How could I collect and analyze data for this question/experiment?

#1
Hello everyone,

I want to run an experiment with 4 groups (4 manipulated independent variables). To be precise, I give four different descriptions of an investment portfolio (managed by company X, managed by advisor Y etc.).

Subjects see the development of the portfolio over time and can decide to sell or keep the portfolio at 5 points in time. The portfolio is continuously going down. The dependent variable I measure is "how long do they keep the portfolio?". In the end I want to say something about trust, so how much they need to loose until they loose trust in the portfolio(manager).

I am wondering how I can analyze the data to find out differences between the four groups.

My wild (and probably wrong idea):
Treat the measured DV like a scale. So it's either sold at t1, t2, t3, t4 or t5. I probably cannot assume that it is a Likert scale since Likert scaling assumes distances between each item are equal. This is not the case since the portfolio is not declining linearly.
Can I nonetheless transform it into a scale from 1-5 and just calculate a multivariate ANOVA?

Any other ideas? I did not deploy the survey yet so changes in data collection are possible.

Thanks in advance!
 

Karabiner

TS Contributor
#2
I probably cannot assume that it is a Likert scale
Correct. A Likert scale is an instrument for the measurement of attitutes or opinions, and it is the sum of responses on several Likert-items. None of these characteristics is apparent here.
Can I nonetheless transform it into a scale from 1-5 and just calculate a multivariate ANOVA?
What do you mean by multivariate ANOVA? This would mean, you want to analyse several dependent variables. But seemingly you have just 1 dependent variable (point in time).

Or, do you mean a multi-factorial ANOVA, i.e. ANOVA with several (more than one) factors? If yes, what are these factors, in addition to group membership?

If you just have 1 factor (group membership) you could simply use Kruskal-Wallis H-test, which is for ordinal scaled dependent variables.

With kind regards

Karabiner
 
#3
Thanks Karabiner!

You are right, neither mutlivariate nor multi-factorial ANOVA seems to be appropriate.

Kruskal-Wallis H-test sounds appropriate. I have ordinal data as long as the worth of the portfolio keeps declining with every point in time, right? Which test would I have to use if that is not the case? I mean if the portfolio is worth 1000€ at day one, 1100€ at day 2 and 900€ at day 3 for example.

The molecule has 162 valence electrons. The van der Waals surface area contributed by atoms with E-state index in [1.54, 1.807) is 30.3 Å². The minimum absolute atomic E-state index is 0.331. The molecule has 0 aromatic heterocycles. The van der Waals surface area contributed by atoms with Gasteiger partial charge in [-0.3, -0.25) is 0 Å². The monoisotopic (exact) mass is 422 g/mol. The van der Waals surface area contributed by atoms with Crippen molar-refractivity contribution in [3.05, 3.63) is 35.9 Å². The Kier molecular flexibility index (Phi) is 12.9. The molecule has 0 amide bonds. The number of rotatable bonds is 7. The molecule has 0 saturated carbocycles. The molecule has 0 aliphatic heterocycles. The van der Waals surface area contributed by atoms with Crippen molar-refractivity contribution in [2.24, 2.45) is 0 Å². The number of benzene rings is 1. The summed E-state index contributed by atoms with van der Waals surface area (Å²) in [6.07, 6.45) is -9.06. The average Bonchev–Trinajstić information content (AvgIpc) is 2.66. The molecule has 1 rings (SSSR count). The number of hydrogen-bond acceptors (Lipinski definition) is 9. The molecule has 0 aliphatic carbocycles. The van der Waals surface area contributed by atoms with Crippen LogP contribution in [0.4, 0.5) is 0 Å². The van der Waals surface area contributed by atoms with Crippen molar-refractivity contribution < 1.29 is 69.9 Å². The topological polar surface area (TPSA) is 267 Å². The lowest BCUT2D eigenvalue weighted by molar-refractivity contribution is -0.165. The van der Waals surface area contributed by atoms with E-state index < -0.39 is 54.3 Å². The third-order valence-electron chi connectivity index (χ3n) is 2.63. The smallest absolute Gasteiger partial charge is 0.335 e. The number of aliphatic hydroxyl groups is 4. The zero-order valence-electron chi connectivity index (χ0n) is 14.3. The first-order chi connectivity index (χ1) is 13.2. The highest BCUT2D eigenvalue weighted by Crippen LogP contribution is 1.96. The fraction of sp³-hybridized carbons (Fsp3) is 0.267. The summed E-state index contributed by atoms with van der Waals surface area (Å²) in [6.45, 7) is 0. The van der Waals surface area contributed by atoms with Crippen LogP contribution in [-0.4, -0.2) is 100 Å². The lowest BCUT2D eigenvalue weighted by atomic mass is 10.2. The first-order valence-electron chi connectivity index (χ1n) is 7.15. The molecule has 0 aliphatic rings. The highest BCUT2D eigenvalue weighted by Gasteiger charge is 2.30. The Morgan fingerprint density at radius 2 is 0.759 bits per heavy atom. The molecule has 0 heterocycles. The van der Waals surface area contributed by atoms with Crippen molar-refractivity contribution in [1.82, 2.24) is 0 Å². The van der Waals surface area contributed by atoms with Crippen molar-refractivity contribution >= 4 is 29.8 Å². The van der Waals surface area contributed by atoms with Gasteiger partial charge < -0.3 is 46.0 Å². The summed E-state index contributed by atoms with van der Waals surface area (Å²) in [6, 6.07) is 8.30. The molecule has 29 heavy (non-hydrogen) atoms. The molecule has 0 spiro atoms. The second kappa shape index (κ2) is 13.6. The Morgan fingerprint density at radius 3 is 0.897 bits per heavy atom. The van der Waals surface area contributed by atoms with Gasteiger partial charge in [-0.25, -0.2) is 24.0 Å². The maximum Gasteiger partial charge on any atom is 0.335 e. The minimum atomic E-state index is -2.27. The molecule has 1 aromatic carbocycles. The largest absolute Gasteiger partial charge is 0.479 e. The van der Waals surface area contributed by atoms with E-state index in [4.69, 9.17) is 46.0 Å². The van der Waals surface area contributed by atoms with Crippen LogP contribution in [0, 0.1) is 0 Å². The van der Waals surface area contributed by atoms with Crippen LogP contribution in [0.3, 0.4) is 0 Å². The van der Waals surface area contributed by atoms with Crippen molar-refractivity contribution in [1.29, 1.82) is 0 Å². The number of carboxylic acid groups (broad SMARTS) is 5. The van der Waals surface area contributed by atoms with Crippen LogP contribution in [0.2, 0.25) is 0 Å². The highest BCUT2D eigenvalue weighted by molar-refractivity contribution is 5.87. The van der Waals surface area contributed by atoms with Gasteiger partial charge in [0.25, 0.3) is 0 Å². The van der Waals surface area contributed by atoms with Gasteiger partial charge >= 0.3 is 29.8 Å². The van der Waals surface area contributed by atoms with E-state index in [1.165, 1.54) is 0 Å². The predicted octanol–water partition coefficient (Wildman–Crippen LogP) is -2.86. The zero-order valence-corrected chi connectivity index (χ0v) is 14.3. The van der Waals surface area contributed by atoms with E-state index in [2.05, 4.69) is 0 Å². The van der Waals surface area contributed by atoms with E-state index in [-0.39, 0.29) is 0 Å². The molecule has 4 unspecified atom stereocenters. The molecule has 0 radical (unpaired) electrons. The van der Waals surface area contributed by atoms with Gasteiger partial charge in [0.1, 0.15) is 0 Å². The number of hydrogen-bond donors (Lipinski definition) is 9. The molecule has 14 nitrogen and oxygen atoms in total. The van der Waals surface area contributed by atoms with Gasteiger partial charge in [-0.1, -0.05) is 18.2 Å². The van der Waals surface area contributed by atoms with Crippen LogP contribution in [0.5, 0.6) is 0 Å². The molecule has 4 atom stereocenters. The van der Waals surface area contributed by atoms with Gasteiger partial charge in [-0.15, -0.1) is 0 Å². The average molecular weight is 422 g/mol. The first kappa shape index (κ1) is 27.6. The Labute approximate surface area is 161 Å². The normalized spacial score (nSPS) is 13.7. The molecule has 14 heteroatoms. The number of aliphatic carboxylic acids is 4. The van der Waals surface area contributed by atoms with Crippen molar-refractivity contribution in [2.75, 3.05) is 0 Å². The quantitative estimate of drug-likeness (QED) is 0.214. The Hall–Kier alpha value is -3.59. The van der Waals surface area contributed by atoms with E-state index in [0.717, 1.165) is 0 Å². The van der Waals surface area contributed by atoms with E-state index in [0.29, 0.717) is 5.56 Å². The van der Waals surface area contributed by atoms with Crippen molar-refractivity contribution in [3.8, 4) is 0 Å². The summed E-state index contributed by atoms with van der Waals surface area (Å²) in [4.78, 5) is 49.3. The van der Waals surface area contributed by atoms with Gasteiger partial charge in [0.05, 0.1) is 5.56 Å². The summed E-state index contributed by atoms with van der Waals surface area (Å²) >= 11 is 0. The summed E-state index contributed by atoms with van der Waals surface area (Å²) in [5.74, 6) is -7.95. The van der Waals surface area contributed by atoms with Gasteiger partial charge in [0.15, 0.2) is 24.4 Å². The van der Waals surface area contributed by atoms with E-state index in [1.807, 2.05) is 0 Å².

Can you say anything about the robustness and is it common practice to use this test in experiments?

I really appreciate your advice!
 

Karabiner

TS Contributor
#4
I have ordinal data as long as the worth of the portfolio keeps declining with every point in time, right?
You have ordinal data, since t5 > t4 > t3 > t2 > t1. You wrote "The dependent variable I measure is 'how long do they keep the portfolio?' "
Which test would I have to use if that is not the case? I mean if the portfolio is worth 1000€ at day one, 1100€ at day 2 and 900€ at day 3 for example.
I am afraid I do not understand the question. Is the experimental design dfferent from what you initially described? You wrote "The portfolio is continuously going down."

With kind regards

Karabiner
 
#5
Sorry if I am confusing you.

So the respondent sees the following:

January 1 (t1)
Your portfolio's worth: 1000€
Do you want to sell? yes/no

February 2 (t2)
Your portfolio's worth: 900€
Do you want to sell? yes/no

March 1 (t3)
Your portfolio's worth: 850€
Do you want to sell? yes/no

April 1 (t4)
Your portfolio's worth: 780€
Do you want to sell? yes/no

May 1 (t5)
Your portfolio's worth: 780€
Do you want to sell? yes/no

As soon as they answer yes once, they won't see the subsequent questions/months.

It is always declining so t5 > t4 > t3 > t2 > t1 is true. This means I can use Kruskal-Wallis H-test, right?

Just as a thought experiment, I was wondering what test I would use if the portfolio is going up and down. I am sure there are many comparable experiments in Economics.